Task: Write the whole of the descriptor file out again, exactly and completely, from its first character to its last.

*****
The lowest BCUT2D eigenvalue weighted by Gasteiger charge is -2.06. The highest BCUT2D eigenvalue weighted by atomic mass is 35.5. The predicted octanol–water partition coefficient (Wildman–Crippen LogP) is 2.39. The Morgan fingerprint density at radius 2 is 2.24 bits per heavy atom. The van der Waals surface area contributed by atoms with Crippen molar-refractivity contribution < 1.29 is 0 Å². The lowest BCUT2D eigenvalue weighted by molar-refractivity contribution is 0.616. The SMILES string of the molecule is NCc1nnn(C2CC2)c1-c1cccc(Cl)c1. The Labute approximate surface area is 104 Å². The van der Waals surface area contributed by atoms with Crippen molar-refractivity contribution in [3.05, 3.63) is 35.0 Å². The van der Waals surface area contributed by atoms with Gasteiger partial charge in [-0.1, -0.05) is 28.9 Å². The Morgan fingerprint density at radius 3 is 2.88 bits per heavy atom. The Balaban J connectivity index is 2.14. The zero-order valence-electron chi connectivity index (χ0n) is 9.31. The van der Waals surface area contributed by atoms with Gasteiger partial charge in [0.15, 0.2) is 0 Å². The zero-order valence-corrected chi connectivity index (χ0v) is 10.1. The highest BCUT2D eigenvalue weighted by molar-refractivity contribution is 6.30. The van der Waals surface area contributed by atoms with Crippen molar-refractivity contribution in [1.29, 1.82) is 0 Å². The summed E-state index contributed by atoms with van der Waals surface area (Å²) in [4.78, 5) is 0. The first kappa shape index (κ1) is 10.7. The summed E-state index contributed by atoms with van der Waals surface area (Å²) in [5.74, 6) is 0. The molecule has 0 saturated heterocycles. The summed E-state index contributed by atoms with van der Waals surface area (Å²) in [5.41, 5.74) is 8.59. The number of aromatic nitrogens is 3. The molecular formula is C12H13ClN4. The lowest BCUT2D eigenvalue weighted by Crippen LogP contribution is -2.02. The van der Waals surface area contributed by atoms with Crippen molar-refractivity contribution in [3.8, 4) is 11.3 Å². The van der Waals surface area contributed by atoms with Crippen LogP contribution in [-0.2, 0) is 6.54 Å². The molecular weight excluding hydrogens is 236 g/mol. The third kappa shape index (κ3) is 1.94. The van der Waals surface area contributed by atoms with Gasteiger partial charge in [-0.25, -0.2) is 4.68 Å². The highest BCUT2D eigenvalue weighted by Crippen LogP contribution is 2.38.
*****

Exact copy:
The lowest BCUT2D eigenvalue weighted by Gasteiger charge is -2.06. The highest BCUT2D eigenvalue weighted by atomic mass is 35.5. The predicted octanol–water partition coefficient (Wildman–Crippen LogP) is 2.39. The Morgan fingerprint density at radius 2 is 2.24 bits per heavy atom. The van der Waals surface area contributed by atoms with Crippen molar-refractivity contribution < 1.29 is 0 Å². The lowest BCUT2D eigenvalue weighted by molar-refractivity contribution is 0.616. The SMILES string of the molecule is NCc1nnn(C2CC2)c1-c1cccc(Cl)c1. The Labute approximate surface area is 104 Å². The van der Waals surface area contributed by atoms with Crippen molar-refractivity contribution in [3.05, 3.63) is 35.0 Å². The van der Waals surface area contributed by atoms with Gasteiger partial charge in [-0.1, -0.05) is 28.9 Å². The Morgan fingerprint density at radius 3 is 2.88 bits per heavy atom. The Balaban J connectivity index is 2.14. The zero-order valence-electron chi connectivity index (χ0n) is 9.31. The van der Waals surface area contributed by atoms with Gasteiger partial charge in [0.15, 0.2) is 0 Å². The zero-order valence-corrected chi connectivity index (χ0v) is 10.1. The highest BCUT2D eigenvalue weighted by molar-refractivity contribution is 6.30. The van der Waals surface area contributed by atoms with Crippen molar-refractivity contribution in [1.29, 1.82) is 0 Å². The summed E-state index contributed by atoms with van der Waals surface area (Å²) in [4.78, 5) is 0. The first kappa shape index (κ1) is 10.7. The summed E-state index contributed by atoms with van der Waals surface area (Å²) in [5.74, 6) is 0. The molecule has 0 saturated heterocycles. The summed E-state index contributed by atoms with van der Waals surface area (Å²) in [5.41, 5.74) is 8.59. The number of aromatic nitrogens is 3. The molecular formula is C12H13ClN4. The lowest BCUT2D eigenvalue weighted by Crippen LogP contribution is -2.02. The van der Waals surface area contributed by atoms with Crippen molar-refractivity contribution in [3.8, 4) is 11.3 Å². The van der Waals surface area contributed by atoms with Crippen LogP contribution in [-0.2, 0) is 6.54 Å². The molecular weight excluding hydrogens is 236 g/mol. The third kappa shape index (κ3) is 1.94. The van der Waals surface area contributed by atoms with Gasteiger partial charge in [-0.25, -0.2) is 4.68 Å². The highest BCUT2D eigenvalue weighted by Crippen LogP contribution is 2.38.